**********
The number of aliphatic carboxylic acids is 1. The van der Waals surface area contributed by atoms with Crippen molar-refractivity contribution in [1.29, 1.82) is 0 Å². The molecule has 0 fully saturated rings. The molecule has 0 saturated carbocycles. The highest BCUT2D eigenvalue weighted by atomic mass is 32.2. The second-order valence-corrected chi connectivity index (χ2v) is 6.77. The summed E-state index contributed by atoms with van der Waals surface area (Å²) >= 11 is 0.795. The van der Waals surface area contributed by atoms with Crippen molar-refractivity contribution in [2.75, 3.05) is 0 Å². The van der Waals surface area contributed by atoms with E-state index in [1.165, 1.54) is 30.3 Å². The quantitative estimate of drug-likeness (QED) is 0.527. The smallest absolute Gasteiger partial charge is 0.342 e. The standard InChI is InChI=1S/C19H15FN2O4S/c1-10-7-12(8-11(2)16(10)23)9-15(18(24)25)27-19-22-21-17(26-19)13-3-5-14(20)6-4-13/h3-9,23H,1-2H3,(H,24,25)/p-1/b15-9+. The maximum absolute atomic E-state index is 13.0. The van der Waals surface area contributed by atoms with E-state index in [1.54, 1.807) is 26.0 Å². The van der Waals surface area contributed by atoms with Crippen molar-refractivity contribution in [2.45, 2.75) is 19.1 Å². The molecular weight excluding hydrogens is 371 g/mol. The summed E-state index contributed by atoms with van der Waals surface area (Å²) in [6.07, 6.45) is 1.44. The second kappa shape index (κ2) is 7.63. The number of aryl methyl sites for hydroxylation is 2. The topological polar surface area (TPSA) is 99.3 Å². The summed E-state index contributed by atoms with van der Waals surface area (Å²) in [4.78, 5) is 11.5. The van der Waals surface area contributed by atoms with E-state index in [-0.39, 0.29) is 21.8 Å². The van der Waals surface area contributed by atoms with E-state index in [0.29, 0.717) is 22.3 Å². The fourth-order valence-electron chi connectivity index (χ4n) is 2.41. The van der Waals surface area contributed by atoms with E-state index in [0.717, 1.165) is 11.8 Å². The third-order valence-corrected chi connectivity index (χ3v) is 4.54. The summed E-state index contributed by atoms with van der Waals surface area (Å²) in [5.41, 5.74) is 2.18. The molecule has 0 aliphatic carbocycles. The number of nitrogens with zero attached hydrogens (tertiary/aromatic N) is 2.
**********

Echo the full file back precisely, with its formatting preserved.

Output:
The number of aliphatic carboxylic acids is 1. The van der Waals surface area contributed by atoms with Crippen molar-refractivity contribution in [1.29, 1.82) is 0 Å². The molecule has 0 fully saturated rings. The molecule has 0 saturated carbocycles. The highest BCUT2D eigenvalue weighted by atomic mass is 32.2. The second-order valence-corrected chi connectivity index (χ2v) is 6.77. The summed E-state index contributed by atoms with van der Waals surface area (Å²) >= 11 is 0.795. The van der Waals surface area contributed by atoms with Crippen molar-refractivity contribution in [2.75, 3.05) is 0 Å². The van der Waals surface area contributed by atoms with E-state index in [1.165, 1.54) is 30.3 Å². The quantitative estimate of drug-likeness (QED) is 0.527. The smallest absolute Gasteiger partial charge is 0.342 e. The standard InChI is InChI=1S/C19H15FN2O4S/c1-10-7-12(8-11(2)16(10)23)9-15(18(24)25)27-19-22-21-17(26-19)13-3-5-14(20)6-4-13/h3-9,23H,1-2H3,(H,24,25)/p-1/b15-9+. The maximum absolute atomic E-state index is 13.0. The van der Waals surface area contributed by atoms with E-state index in [1.54, 1.807) is 26.0 Å². The van der Waals surface area contributed by atoms with Crippen molar-refractivity contribution in [2.45, 2.75) is 19.1 Å². The molecular weight excluding hydrogens is 371 g/mol. The summed E-state index contributed by atoms with van der Waals surface area (Å²) in [6.07, 6.45) is 1.44. The second kappa shape index (κ2) is 7.63. The number of aryl methyl sites for hydroxylation is 2. The topological polar surface area (TPSA) is 99.3 Å². The summed E-state index contributed by atoms with van der Waals surface area (Å²) in [4.78, 5) is 11.5. The van der Waals surface area contributed by atoms with E-state index in [-0.39, 0.29) is 21.8 Å². The van der Waals surface area contributed by atoms with E-state index in [0.29, 0.717) is 22.3 Å². The fourth-order valence-electron chi connectivity index (χ4n) is 2.41. The van der Waals surface area contributed by atoms with E-state index in [0.717, 1.165) is 11.8 Å². The third-order valence-corrected chi connectivity index (χ3v) is 4.54. The summed E-state index contributed by atoms with van der Waals surface area (Å²) in [5.41, 5.74) is 2.18. The molecule has 0 aliphatic carbocycles. The number of nitrogens with zero attached hydrogens (tertiary/aromatic N) is 2.